05 Nov 2020

What I learned growing up white.

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I have loved working with breastfeeding and human lactation for 45 years, and look forward to many more. As part of my work at a health department, I have given many educational sessions about cultural humility to healthcare professionals. As part of preparing for these sessions, I gathered information about breastfeeding practices from around the world.  I remember wondering, “what are the white cultural practices?” I never identified any. The question, “what is white culture” occasionally drifted through my mind over the years; eventually I concluded that we didn’t have one, because I couldn’t think of anything unique that white people did.

How white it is to draw such a conclusion.

Ward Goodenough, Culture, Language, and Society, 1981: “A society’s culture consists of whatever it is one has to know or believe in order to operate in a. manner acceptable to its members…. Culture is not a material phenomenon; it does not consist of things, people, behavior, or emotions.”

After reading Debby Irving’s book, Waking Up White and Finding Myself in the Story of Race , I started reflecting about what I had learned in my family about being white.

I am making a list, and adding to it as I reflect back on my acculturation; how I was taught to be white.

  1. I was often told that we, our family, were superior to everyone else. At age 4, I noticed that our family ate dinner at 7 pm, after my  father returned home from work. All the other families ate at 5:30, when their fathers returned home from work. This meant that I was out of synch with my peers, with no one to play with in the late afternoon. I asked my mother about this, and was told that “only peasants eat early.” That is but one example of how I was taught to be arrogant.
  2. My mother called disabled people “crips”; my father was outraged when Federal legislation mandated the construction of wheelchair ramps at every city intersection.
  3. I was taught that Catholics were terrible.
  4. Republicans were the best party.
  5. The killing of 4 students at Kent State was justifiable because the National Guard got scared.
  6. I had all white teachers in all white schools filled with all white students. Social studies were taught from a White, Eurocentric perspective. White people were portrayed as helpful and sharing; anyone else was portrayed as either inferior (living in mud huts and teepees) or violent (killing settlers).
  7. People were not to be trusted.
  8. I never saw a Black person in the same room with me until 6th grade.
  9. Curiosity was beaten out of me. Never ask questions. Never stare, no matter what was going on around me. Never react.
  10. From my maternal grandparents, I learned that white roots were valuable. I remember listening to them counting all the clans that were in their respective family trees. My grandmother bragged of 9. My grandfather quietly trumped her, “There’s 11 in mine.” I was often told that I could be a member of the Daughters of the Revolution and the Daughters of the Confederacy, thanks to my precious forebears. I was a lucky little girl.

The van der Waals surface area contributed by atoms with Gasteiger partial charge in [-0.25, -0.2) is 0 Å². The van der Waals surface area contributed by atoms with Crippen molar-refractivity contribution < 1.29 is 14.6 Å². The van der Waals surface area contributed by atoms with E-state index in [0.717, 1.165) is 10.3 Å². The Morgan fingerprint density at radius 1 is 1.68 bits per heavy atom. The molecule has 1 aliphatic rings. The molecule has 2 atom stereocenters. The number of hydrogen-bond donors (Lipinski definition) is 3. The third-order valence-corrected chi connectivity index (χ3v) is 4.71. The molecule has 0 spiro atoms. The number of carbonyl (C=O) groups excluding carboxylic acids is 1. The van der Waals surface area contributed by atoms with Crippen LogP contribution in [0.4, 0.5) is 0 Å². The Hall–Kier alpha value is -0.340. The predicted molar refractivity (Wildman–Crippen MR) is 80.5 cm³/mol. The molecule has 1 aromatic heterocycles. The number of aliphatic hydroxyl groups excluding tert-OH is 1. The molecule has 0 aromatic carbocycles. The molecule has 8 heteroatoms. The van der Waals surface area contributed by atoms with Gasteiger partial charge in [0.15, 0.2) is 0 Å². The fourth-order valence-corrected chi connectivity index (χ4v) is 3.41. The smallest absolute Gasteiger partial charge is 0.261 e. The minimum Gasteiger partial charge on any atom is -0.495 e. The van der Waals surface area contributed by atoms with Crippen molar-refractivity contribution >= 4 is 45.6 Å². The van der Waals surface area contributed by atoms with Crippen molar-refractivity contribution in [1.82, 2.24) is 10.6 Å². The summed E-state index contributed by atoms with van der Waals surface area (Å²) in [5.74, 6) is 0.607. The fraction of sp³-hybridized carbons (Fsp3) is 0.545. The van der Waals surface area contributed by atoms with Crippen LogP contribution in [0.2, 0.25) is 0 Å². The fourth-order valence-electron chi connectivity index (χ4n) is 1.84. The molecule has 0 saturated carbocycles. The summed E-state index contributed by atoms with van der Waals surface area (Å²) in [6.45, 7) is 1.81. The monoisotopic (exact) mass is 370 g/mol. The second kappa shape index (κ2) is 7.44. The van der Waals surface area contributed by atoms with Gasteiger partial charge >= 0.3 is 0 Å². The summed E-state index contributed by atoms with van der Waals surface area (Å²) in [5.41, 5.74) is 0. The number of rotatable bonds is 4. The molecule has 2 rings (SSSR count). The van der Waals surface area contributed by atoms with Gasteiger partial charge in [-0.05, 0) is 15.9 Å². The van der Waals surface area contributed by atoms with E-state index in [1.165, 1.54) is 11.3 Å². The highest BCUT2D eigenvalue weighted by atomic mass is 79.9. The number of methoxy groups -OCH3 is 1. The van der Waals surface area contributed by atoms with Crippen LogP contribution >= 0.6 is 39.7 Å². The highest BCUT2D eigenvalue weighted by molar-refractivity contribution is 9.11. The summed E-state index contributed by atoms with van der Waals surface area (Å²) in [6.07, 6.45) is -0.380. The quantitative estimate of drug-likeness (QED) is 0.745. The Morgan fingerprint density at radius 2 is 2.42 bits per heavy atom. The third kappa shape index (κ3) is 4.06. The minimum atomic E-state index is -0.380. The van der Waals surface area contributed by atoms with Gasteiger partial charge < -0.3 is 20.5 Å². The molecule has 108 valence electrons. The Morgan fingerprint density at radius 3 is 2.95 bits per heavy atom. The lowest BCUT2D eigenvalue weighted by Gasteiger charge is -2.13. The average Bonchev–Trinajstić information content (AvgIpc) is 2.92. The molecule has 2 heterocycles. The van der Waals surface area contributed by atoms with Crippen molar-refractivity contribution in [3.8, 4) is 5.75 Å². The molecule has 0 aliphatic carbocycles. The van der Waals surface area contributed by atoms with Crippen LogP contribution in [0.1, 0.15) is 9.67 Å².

11. There was nothing better than being a ‘fine lady”; I loved my Southern grandmother, who never left the house without wearing a hat and gloves, no matter the weather. (After her death, she left me 72 pairs of gloves, in all colors, fabrics and lengths.)  Fine ladies were generous and long-suffering, and noble. And nice.
  12. The War Between The States was a glamorous and romantic time, as portrayed in the movie Gone With the Wind. My Southern grandparents’ living room, dining room, and stairwell were adorned with large prints of the Generals Stonewall Jackson and Robert E. Lee. Confederate flags were prominently displayed. One of my grandmother’s proudest memories was of her, at age 5, being trotted out by her grandmother to sing “Bonnie Blue Flag” to General Robert E.Lee’s sister.
  13. Words were at least as important, if not more, than deeds. I was often told by parents and grandparents, “Do as I say, not as I do.”
  14. Culture meant dressing up and going to the ballet or the opera. We had season tickets and went often. Culture meant “good taste” in decor and dress. My mother told me to put on the jewelry I wanted to wear that day, look in the mirror, and take away one piece. Culture also meant wine with dinner, using the correct wine class. The only ‘other’ I experienced growing up was in restaurants: French, Spanish, and Chinese.
  15. Black and Brown people were either the butt of jokes or praised for serving. My grandmother was outspoken about “my nice colored man” who selected fruit for her at the grocery store. My grandfather made a comment about “brunettes” moving in to the row house next door.
  16. When Black and Brown people were quoted in the jokes told about them, it was always in an Uncle Remus-style (“real Negro talk”)  dialect.
  17. The best I could be was colorblind. (I accepted the impossibility of that without question.) It was rude to notice a person’s race.
  18. Every TV show I watched featured white people, except for Harry Belafonte singing on the Ed Sullivan show. Tales of Wells Fargo and Wagon Train and Paladin were favorite Westerns. (The Indians were scary savages.)  The Man from U.N.C.L.E.  was a favorite in junior high school, featuring a lead character who was white, and had an accent.
  19. Everything our family did was the normal, best way of doing things.
  20. One had to be polite out in the world. That meant “children were seen and not heard.” “Never talk to anyone about religion or politics.”

Every day, this list grows longer.




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